Hacks And Tips To Deploy CTFd In K8s

How our Product Security Team went about CTFd Deployment In K8S with GKE and behind IAP, for our internal hackathon.

Hacks And Tips To Deploy CTFd In K8s

By Rohit Sehgal

Our Product Security team recently hosted a Security Conference called GoSecCon which was a treasure trove of information through internal and external talks. One of the most exciting things that happened during the conference was a two-day long CTF (Capture The Flag) hacking challenge called GoTroopsGoHack.

Hosting GoTroopsGoHack was a challenging task in itself. Here are a few constraints:

  1. An obvious requirement: The CTF hosting environment should be foolproof and secure
  2. It should be exposed to the public internet but accessible only to Gojek domain users
  3. If something goes down/wrong, re-deployment should be quick and effortless
  4. In case noticeable load is seen on a specific CTF challenge, it can be scaled to handle more load
  5. The infrastructure of the CTF portal and CTF challenges should be portable

For the CTF portal, we picked the one which was battle-tested, lightweight, easy to deploy, and manageable. So, we went with CTFd.

To ensure exposure to the public internet and still only accessible to Gojek domain users, the only option was to go ahead with IAP.

And finally, as we all know, K8s is great when it comes to scalability, reliability, and portability of an infrastructure. Since Gojek extensively uses GCP, we chose a Google managed K8s engine, GKE, to help spin a cluster and run everything on that cluster.

The set-up, process and everything in between

Set up the GKE cluster with default configs, either in a public or private network. Once created, you would need to configure kubectl it to connect with that cluster. Kubectl could run in any machine; I used my dev system. Since I created a public cluster I could connect with K8s API in any machine.

gcloud container clusters get-credentials goseccon-ctf-cluster --zone us-central1-c --project sec-infra

sec-infra is the name of the GCP project and goseccon-ctf-cluster is the name of the cluster created with GKE. If everything goes well, you can see an kubeconfig entry created, which will be used  kubectl to connect to our cluster. You don't have to worry about how that connection works — this is the beauty of K8s APIs.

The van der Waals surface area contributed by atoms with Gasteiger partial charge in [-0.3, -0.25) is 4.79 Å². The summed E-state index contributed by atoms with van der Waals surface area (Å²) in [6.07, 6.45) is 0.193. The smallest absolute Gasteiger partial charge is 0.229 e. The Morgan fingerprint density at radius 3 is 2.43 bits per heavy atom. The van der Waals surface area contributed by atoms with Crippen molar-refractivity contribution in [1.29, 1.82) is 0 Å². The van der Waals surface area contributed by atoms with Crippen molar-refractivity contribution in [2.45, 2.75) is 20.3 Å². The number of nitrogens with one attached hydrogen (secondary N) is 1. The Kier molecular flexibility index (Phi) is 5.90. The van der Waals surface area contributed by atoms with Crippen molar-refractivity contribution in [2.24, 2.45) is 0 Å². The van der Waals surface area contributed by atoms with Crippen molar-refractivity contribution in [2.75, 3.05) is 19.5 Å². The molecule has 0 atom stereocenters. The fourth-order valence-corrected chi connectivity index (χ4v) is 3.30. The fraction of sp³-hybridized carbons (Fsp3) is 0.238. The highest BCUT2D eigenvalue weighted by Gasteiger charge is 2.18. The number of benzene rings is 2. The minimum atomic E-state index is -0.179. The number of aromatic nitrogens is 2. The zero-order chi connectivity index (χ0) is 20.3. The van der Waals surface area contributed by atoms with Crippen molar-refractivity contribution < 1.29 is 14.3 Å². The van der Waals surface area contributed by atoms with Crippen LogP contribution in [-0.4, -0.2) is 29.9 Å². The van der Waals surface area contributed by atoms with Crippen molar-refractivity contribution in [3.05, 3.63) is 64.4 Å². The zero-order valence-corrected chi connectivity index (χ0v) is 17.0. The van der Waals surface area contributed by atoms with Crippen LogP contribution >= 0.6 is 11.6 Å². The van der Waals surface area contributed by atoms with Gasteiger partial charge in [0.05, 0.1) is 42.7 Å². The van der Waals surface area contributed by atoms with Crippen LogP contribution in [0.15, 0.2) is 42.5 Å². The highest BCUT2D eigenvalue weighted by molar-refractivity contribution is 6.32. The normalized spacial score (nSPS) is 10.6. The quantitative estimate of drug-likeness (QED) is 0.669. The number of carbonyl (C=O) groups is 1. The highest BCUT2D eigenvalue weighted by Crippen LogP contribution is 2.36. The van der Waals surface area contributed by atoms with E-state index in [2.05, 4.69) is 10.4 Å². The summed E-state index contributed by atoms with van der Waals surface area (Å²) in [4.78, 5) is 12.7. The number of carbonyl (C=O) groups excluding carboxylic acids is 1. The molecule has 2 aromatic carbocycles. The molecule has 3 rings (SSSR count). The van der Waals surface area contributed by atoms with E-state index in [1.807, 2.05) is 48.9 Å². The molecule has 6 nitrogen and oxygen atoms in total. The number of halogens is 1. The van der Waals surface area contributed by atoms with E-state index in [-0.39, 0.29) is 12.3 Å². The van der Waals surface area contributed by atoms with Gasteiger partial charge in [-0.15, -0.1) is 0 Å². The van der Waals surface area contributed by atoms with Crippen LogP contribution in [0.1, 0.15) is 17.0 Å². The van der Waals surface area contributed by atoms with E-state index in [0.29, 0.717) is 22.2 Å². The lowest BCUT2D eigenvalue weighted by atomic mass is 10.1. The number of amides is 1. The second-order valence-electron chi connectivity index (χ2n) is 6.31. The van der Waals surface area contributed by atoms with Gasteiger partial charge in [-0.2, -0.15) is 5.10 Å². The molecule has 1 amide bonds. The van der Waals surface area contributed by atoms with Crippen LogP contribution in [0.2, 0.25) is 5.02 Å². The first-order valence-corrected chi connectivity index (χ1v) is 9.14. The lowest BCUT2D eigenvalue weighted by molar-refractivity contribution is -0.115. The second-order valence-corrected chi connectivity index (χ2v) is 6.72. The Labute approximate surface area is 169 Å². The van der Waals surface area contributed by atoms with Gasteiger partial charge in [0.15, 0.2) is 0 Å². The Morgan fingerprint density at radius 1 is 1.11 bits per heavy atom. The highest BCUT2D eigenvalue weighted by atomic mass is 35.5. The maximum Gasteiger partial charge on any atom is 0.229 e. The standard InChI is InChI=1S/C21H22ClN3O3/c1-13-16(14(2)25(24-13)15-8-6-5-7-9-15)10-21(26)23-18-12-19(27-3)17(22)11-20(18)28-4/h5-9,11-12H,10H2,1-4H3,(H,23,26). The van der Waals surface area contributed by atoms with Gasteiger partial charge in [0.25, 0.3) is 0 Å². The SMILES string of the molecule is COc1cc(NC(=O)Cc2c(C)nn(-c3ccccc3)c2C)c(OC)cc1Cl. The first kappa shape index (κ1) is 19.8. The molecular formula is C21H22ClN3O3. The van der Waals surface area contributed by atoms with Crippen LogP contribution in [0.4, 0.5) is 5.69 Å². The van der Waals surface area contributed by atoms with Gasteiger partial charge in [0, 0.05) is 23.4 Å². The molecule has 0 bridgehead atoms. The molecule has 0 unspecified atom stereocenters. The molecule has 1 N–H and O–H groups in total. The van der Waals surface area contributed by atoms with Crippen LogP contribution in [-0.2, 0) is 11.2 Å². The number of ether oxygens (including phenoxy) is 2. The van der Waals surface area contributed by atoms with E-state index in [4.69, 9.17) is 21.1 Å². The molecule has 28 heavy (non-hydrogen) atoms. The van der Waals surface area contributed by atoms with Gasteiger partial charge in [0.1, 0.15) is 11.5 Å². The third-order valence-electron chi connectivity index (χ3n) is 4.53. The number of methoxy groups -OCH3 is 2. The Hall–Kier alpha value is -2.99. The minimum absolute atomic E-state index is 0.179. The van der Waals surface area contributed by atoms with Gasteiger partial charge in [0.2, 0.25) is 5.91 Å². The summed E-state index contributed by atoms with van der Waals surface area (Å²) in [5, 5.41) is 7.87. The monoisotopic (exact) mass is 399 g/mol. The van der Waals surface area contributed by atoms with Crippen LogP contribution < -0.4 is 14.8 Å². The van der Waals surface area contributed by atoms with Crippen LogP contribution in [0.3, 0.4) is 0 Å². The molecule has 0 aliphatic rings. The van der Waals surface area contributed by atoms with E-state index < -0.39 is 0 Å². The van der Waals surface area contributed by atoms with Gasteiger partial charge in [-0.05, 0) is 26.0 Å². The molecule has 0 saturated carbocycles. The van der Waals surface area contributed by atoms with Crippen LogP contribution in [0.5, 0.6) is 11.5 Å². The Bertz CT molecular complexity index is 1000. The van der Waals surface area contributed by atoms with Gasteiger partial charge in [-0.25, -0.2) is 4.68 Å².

Hit kubectl get all to check the connection and creation of default namespace and services. If you see something like this, then we are great. Note here, in my local system I have kubectl aliased to k , you know why.

How about creating a separate namespace for the portal + challenges? Let’s name this ctfd and use it for all the further deployment.

$ kubectl create ns ctfd
$ kubectl config set-context --current --namespace=ctfd

So we are good with the setup of K8s APIs. The next step is to perform the deployment of the portal and challenges on this cluster.

Setting up CTFd in our cluster

We will be using K8s commands extensively going ahead. So, if you are not comfortable with the Kubernetes command, I would encourage you to read my short practical series on Kubernetes-in-30-mins.

Let’s start with setting up the MySQL pods.

Copy this deployment file and apply it. This will create a PV and PVC which will get automatically get linked to the pod running MySQL instance.kubectl apply -f ctfd-mysql-deployment.yaml

Next, create a Redis instance for CTFd as cache so it performs better in terms of latency. Copy the below yaml and apply. Again linking is taken care of, in the spec.

Completing the back for the CTFd panel with actual CTFd deployment yaml.

Once you apply these three yaml, you will see the output from the cluster to be something like the below state.

The next and final step will be to expose this CTFd pod as a service through nginx pod and service. Here is the yaml for you to explore and apply.

After this step, Nginx will be running as a proxy to CTFd, but it will not be exposed to the public internet. If you want to check if Nginx is working fine or not, expose the service kubectl port-forward service/ctfd-nginx